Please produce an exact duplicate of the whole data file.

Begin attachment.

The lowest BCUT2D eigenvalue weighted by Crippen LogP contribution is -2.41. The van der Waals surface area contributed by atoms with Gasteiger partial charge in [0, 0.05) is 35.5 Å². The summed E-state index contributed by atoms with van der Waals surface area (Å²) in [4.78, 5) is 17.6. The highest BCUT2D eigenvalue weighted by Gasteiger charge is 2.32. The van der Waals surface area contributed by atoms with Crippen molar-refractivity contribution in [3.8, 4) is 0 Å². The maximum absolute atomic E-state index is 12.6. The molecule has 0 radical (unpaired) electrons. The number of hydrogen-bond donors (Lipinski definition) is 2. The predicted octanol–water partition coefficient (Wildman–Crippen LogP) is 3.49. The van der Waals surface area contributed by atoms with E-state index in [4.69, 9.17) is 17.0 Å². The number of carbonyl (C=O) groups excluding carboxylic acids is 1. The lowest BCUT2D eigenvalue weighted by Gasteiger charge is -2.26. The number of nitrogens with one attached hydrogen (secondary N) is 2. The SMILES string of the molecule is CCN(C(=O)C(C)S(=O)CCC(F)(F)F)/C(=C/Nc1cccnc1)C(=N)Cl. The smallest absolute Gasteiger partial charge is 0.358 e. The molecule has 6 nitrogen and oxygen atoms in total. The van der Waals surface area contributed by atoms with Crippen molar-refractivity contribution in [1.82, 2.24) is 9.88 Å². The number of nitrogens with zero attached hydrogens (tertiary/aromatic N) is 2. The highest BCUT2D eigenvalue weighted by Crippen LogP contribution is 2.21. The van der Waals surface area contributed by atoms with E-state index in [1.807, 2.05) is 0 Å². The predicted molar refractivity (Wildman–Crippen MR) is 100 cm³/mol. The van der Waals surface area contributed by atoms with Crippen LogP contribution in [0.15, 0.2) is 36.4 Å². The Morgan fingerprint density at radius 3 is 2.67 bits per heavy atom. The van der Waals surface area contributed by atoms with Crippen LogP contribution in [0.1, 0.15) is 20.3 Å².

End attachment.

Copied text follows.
The lowest BCUT2D eigenvalue weighted by Crippen LogP contribution is -2.41. The van der Waals surface area contributed by atoms with Gasteiger partial charge in [0, 0.05) is 35.5 Å². The summed E-state index contributed by atoms with van der Waals surface area (Å²) in [4.78, 5) is 17.6. The highest BCUT2D eigenvalue weighted by Gasteiger charge is 2.32. The van der Waals surface area contributed by atoms with Crippen molar-refractivity contribution in [3.8, 4) is 0 Å². The maximum absolute atomic E-state index is 12.6. The molecule has 0 radical (unpaired) electrons. The number of hydrogen-bond donors (Lipinski definition) is 2. The predicted octanol–water partition coefficient (Wildman–Crippen LogP) is 3.49. The van der Waals surface area contributed by atoms with E-state index in [4.69, 9.17) is 17.0 Å². The number of carbonyl (C=O) groups excluding carboxylic acids is 1. The lowest BCUT2D eigenvalue weighted by Gasteiger charge is -2.26. The number of nitrogens with one attached hydrogen (secondary N) is 2. The SMILES string of the molecule is CCN(C(=O)C(C)S(=O)CCC(F)(F)F)/C(=C/Nc1cccnc1)C(=N)Cl. The smallest absolute Gasteiger partial charge is 0.358 e. The molecule has 6 nitrogen and oxygen atoms in total. The van der Waals surface area contributed by atoms with Crippen molar-refractivity contribution in [1.82, 2.24) is 9.88 Å². The number of nitrogens with zero attached hydrogens (tertiary/aromatic N) is 2. The highest BCUT2D eigenvalue weighted by Crippen LogP contribution is 2.21. The van der Waals surface area contributed by atoms with E-state index in [1.807, 2.05) is 0 Å². The predicted molar refractivity (Wildman–Crippen MR) is 100 cm³/mol. The van der Waals surface area contributed by atoms with Crippen LogP contribution in [0.15, 0.2) is 36.4 Å². The Morgan fingerprint density at radius 3 is 2.67 bits per heavy atom. The van der Waals surface area contributed by atoms with Crippen LogP contribution in [0.1, 0.15) is 20.3 Å².